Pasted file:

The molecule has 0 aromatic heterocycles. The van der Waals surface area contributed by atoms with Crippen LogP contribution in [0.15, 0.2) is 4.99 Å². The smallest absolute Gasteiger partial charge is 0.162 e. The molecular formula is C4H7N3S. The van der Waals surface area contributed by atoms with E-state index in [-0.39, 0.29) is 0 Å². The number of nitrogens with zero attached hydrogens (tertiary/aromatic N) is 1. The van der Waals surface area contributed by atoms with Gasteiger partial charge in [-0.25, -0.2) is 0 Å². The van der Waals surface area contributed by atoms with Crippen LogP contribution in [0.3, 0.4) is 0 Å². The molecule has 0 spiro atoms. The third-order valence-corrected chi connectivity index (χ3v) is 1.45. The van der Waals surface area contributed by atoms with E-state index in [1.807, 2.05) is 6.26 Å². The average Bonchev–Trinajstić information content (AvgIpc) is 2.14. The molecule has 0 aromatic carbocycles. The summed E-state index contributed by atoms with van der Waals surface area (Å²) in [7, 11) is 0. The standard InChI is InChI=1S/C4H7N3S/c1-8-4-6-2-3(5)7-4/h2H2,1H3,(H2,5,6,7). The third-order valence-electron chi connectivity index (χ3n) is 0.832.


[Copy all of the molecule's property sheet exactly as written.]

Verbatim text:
The molecule has 0 aromatic heterocycles. The van der Waals surface area contributed by atoms with Crippen LogP contribution in [0.15, 0.2) is 4.99 Å². The smallest absolute Gasteiger partial charge is 0.162 e. The molecular formula is C4H7N3S. The van der Waals surface area contributed by atoms with E-state index in [-0.39, 0.29) is 0 Å². The number of nitrogens with zero attached hydrogens (tertiary/aromatic N) is 1. The van der Waals surface area contributed by atoms with Gasteiger partial charge in [-0.25, -0.2) is 0 Å². The van der Waals surface area contributed by atoms with Crippen LogP contribution in [0.3, 0.4) is 0 Å². The molecule has 0 spiro atoms. The third-order valence-corrected chi connectivity index (χ3v) is 1.45. The van der Waals surface area contributed by atoms with E-state index in [1.807, 2.05) is 6.26 Å². The average Bonchev–Trinajstić information content (AvgIpc) is 2.14. The molecule has 0 aromatic carbocycles. The summed E-state index contributed by atoms with van der Waals surface area (Å²) in [7, 11) is 0. The standard InChI is InChI=1S/C4H7N3S/c1-8-4-6-2-3(5)7-4/h2H2,1H3,(H2,5,6,7). The third-order valence-electron chi connectivity index (χ3n) is 0.832.